Alzheimer's disease is a neurodegenerative brain disease resulting from the deterioration of neuronal cells and vascular dementia, the latter of which results from cerebrovascular disorders. Exercise is effective in preventing and treating degenerative brain diseases as it activates blood flow to the brain, increases nerve production in the hippocampus, and promotes the expression of synaptic plasticity-related proteins. Therefore, this study investigated the effects of 16-week aquatic and land-based exercise programs on amyloid beta (Aβ), heat shock protein (HSP) 27 levels, and pulse wave velocity (PWV).Materials and methods:
Forty elderly women, aged 60–70years, voluntarily participated in the study. They were divided into control (n=12), aquatic exercise (n=14), and land-based exercise groups (n=14). The variables of amyloid beta, heat shock protein 27, and pulse wave velocity were measured in all the participants before and after the 16-week study.Results:
Significantly higher levels of serum HSP27 (p<0.05) and significantly lower levels of vascular elasticity (p<0.05) were found in the aquatic exercise group after 16weeks of exercise compared with the control group. Aβ did not significantly differ between groups. Thirty minutes after the first exercise, Aβ in the aquatic exercise group (p<0.01) and HSP27 in the land-based exercise group (p<0.05) were significantly higher than the corresponding levels in the resting condition before exercise. 30min after the last exercise, Aβ (p<0.01) and HSP27 (p<0.05) were significantly higher.Conclusions:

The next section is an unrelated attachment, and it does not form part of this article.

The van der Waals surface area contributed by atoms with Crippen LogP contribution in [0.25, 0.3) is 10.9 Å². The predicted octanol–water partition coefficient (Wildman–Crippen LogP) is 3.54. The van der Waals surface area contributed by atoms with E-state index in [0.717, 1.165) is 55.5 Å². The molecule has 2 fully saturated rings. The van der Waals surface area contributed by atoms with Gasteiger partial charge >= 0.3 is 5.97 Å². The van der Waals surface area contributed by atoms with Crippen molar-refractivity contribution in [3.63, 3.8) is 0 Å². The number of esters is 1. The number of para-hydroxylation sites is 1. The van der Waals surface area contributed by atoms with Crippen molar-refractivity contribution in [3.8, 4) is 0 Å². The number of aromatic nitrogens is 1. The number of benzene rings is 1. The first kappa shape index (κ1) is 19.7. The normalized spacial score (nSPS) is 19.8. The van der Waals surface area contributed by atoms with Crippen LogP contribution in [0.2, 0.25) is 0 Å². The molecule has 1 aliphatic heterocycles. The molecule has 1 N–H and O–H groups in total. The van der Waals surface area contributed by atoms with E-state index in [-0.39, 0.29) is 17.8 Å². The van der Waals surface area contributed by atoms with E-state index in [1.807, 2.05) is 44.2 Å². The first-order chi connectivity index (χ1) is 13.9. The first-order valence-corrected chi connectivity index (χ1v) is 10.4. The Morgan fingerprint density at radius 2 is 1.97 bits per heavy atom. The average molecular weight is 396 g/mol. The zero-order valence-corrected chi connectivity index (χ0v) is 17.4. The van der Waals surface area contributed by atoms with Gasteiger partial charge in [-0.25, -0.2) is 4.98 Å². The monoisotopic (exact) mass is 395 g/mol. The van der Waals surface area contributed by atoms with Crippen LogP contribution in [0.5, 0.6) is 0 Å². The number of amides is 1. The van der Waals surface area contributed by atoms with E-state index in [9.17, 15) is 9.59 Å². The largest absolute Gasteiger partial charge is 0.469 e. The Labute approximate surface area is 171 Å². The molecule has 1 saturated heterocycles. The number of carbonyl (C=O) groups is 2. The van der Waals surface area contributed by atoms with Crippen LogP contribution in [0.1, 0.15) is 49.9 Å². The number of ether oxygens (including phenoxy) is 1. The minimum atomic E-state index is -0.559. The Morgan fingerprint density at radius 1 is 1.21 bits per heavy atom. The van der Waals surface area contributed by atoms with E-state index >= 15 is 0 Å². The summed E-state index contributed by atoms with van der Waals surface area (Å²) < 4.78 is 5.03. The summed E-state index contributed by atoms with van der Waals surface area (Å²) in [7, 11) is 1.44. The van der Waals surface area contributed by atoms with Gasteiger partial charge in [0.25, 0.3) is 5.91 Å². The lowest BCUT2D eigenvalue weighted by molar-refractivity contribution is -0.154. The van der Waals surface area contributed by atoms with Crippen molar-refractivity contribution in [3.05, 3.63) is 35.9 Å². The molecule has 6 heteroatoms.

Aquatic and land-based exercises increased serum Aβ and HSP27 and decreased pulse wave velocity. Thus, they may play a positive role in the prevention of degenerative brain diseases and improvement of brain function in elderly people.